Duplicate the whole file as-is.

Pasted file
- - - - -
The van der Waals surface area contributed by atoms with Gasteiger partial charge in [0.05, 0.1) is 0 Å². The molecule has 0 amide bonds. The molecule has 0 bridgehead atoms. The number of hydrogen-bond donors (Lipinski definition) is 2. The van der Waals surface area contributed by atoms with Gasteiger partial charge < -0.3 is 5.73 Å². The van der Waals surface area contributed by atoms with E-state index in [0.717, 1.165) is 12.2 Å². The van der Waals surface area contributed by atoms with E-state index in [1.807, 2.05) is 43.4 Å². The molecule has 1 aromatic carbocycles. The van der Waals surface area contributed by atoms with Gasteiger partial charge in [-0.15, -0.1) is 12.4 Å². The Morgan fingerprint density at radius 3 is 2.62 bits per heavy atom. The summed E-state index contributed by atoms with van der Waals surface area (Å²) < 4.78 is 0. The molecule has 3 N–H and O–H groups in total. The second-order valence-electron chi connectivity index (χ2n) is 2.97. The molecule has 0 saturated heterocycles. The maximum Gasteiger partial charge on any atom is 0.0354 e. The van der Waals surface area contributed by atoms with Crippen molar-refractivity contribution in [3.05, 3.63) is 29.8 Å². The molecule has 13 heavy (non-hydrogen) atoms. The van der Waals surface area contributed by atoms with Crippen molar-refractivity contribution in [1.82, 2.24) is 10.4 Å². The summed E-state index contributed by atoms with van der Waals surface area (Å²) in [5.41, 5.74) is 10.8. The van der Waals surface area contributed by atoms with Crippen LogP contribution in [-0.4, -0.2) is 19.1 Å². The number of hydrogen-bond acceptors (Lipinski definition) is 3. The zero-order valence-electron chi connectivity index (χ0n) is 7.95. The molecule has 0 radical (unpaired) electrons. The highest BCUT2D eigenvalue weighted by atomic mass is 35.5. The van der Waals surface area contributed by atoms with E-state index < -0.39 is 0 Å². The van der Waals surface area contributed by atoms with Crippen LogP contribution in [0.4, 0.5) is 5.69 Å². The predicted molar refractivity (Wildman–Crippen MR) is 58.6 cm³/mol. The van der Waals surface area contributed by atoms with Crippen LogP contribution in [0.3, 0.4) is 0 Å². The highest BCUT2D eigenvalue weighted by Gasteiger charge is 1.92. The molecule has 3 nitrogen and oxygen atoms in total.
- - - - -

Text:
The van der Waals surface area contributed by atoms with Gasteiger partial charge in [0.05, 0.1) is 0 Å². The molecule has 0 amide bonds. The molecule has 0 bridgehead atoms. The number of hydrogen-bond donors (Lipinski definition) is 2. The van der Waals surface area contributed by atoms with Gasteiger partial charge < -0.3 is 5.73 Å². The van der Waals surface area contributed by atoms with E-state index in [0.717, 1.165) is 12.2 Å². The van der Waals surface area contributed by atoms with E-state index in [1.807, 2.05) is 43.4 Å². The molecule has 1 aromatic carbocycles. The van der Waals surface area contributed by atoms with Gasteiger partial charge in [-0.15, -0.1) is 12.4 Å². The Morgan fingerprint density at radius 3 is 2.62 bits per heavy atom. The summed E-state index contributed by atoms with van der Waals surface area (Å²) < 4.78 is 0. The molecule has 3 N–H and O–H groups in total. The second-order valence-electron chi connectivity index (χ2n) is 2.97. The molecule has 0 saturated heterocycles. The maximum Gasteiger partial charge on any atom is 0.0354 e. The van der Waals surface area contributed by atoms with Crippen molar-refractivity contribution in [3.05, 3.63) is 29.8 Å². The molecule has 13 heavy (non-hydrogen) atoms. The van der Waals surface area contributed by atoms with Crippen molar-refractivity contribution in [1.82, 2.24) is 10.4 Å². The summed E-state index contributed by atoms with van der Waals surface area (Å²) in [5.41, 5.74) is 10.8. The van der Waals surface area contributed by atoms with Crippen LogP contribution in [-0.4, -0.2) is 19.1 Å². The number of hydrogen-bond acceptors (Lipinski definition) is 3. The zero-order valence-electron chi connectivity index (χ0n) is 7.95. The molecule has 0 radical (unpaired) electrons. The highest BCUT2D eigenvalue weighted by atomic mass is 35.5. The van der Waals surface area contributed by atoms with E-state index < -0.39 is 0 Å². The van der Waals surface area contributed by atoms with Crippen LogP contribution in [0.4, 0.5) is 5.69 Å². The predicted molar refractivity (Wildman–Crippen MR) is 58.6 cm³/mol. The van der Waals surface area contributed by atoms with Crippen LogP contribution in [0.3, 0.4) is 0 Å². The highest BCUT2D eigenvalue weighted by Gasteiger charge is 1.92. The molecule has 3 nitrogen and oxygen atoms in total.